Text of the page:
“The only thing that is ultimately real about your journey is the step that you are taking at this moment. That’s all there ever is.” ~ Eckhart Tolle
My mom started forgetting small things: misplacing her wallet, repeating herself, forgetting an appointment or a name.
It happens, we thought for a while; no big deal…
Until it became a big and undeniable deal.
A fog had made its way into her brain. An uninvited visitor stealing her logic and reason, bit by bit. It left her frustrated and confused. We knew it got serious when we found her in the kitchen in tears. Halfway through her famous apple pie recipe she didn’t know what to do next. Slowly, she was losing her grip on her once so familiar life.
It was painful to see my strong and organized mother turn into a helpless person right in front of my eyes. In the end, she needed help with the most mundane things, from showering and getting dressed to making sure she ate and drank. She looked like my mom, but she was no longer there.
Dementia is a cruel disease—for the person in question as well as for their loved ones. With me, many people have or will get to know it up close.
A few tough-to-swallow facts:
Within the United States, there are at least 5 million people currently living with age-related dementia, with 47.5 million people living with dementia worldwide. Every year, 7.7 million new cases of dementia are diagnosed. To put this in perspective, it’s estimated that 1 out of every 6 women and 1 out of every 10 men living past the age of 55 will develop dementia.
While my mom was slowly fading into the fog, I struggled to come to terms with losing her. I found solace and peace in the teachings of Eckhart Tolle. Through his insights, dementia revealed itself to me as a teacher.
Even if you will never have to deal with it, its lessons are universal:
“Gratitude for the present moment and the fullness of life now is true prosperity.” ~ Eckhart Tolle
The progressive nature of dementia gives time to say goodbye to your loved one. Not everyone gets that opportunity, so take it.
Throughout my mom’s illness, I was given time to express my gratitude to the mother figure she had been throughout my life and release it when she was no longer able to fulfill that role. When her final days came, I felt ready to be fully present with her as she was. That made a huge difference in my grieving process. Now, a year later, I express my gratitude and appreciation more freely. I am thankful for being healthy in body and mind, for my loved ones, and for the time I am given.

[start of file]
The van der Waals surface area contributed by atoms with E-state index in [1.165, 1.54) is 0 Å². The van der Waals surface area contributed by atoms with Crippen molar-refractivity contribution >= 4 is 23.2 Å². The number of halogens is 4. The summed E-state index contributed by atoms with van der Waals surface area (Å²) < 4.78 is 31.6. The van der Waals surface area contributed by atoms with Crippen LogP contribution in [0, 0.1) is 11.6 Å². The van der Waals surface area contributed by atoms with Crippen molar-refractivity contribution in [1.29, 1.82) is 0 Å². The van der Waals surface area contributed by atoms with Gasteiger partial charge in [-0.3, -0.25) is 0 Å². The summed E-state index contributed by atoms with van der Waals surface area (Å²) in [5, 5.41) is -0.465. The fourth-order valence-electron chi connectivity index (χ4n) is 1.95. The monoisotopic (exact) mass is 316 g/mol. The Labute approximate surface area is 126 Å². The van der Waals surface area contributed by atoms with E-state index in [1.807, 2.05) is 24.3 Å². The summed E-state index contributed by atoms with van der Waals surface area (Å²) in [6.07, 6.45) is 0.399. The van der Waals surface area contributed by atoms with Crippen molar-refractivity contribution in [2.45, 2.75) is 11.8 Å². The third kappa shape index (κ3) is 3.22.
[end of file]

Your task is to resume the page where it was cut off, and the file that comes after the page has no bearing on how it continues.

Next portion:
“Forgiveness happens naturally as soon as you realize that the past cannot prevail against the power of presence.” ~ Eckhart Tolle
People with dementia no longer have a clear past. They show you that there is no point in looking back or holding resentment. It’s over. Let it go. When you drop the past and step into the present, look at what is left.
For years, I had struggled with certain actions and decisions my mother had made in the past. With the disease taking over her mind, those grudges felt insignificant. All that was left was the woman who gave birth to me and raised me to the best of her ability. Now it was time for me and my family to take care of her.
3. True Communication
“True communication is communion—the realization of oneness, which is love.” ~ Eckhart Tolle
The more the disease progresses, the more challenging the communication becomes.
Sitting with her, I often found myself at a loss for words. When someone is unable to process information or complex emotions, what is there to say? I started writing her postcards with increasingly simple messages: “I love you,” “I’m thinking about you,” “I’m proud of you.” Not being raised with “I love yous,” it took some time to get there. In the end, communicating the only things that matter truly made me feel nothing was left unsaid.
4. Living in the Now
“Realize deeply that the present moment is all you will ever have.” ~ Eckhart Tolle
The concept of time is hugely altered for someone with dementia. Although occasionally confusing, this can be also be incredibly liberating. Every visit kept me right there in the moment with my mom. There was nowhere else more important to be. When you fully embrace the present, there is no room for worry, anxiety, or fear.
This clarity opened my eyes to my priorities in life. I have changed my career path and spend more time doing what I truly love. I am moving past insecurities and limiting beliefs of who I am, as I am shedding all unnecessary drama and bullsh*t. There is simply no time for that. Life is happening right now.
“Acceptance of the unacceptable is the greatest source of grace in the world” ~ Eckhart Tolle
Accepting that your loved one is slipping away from you is a phenomenal challenge. Give yourself grace through the tough times.
The tears I have shed showed and still show me how much closer I am to what is meaningful in my life. For me, all four of these lessons together have brought me through the grieving process toward acceptance.
Gratitude, forgiveness, true communication, and living in the now all show me what is left when I rid myself of mental noise and come to stillness. In that stillness lies the answer:
What matters most in life is love.
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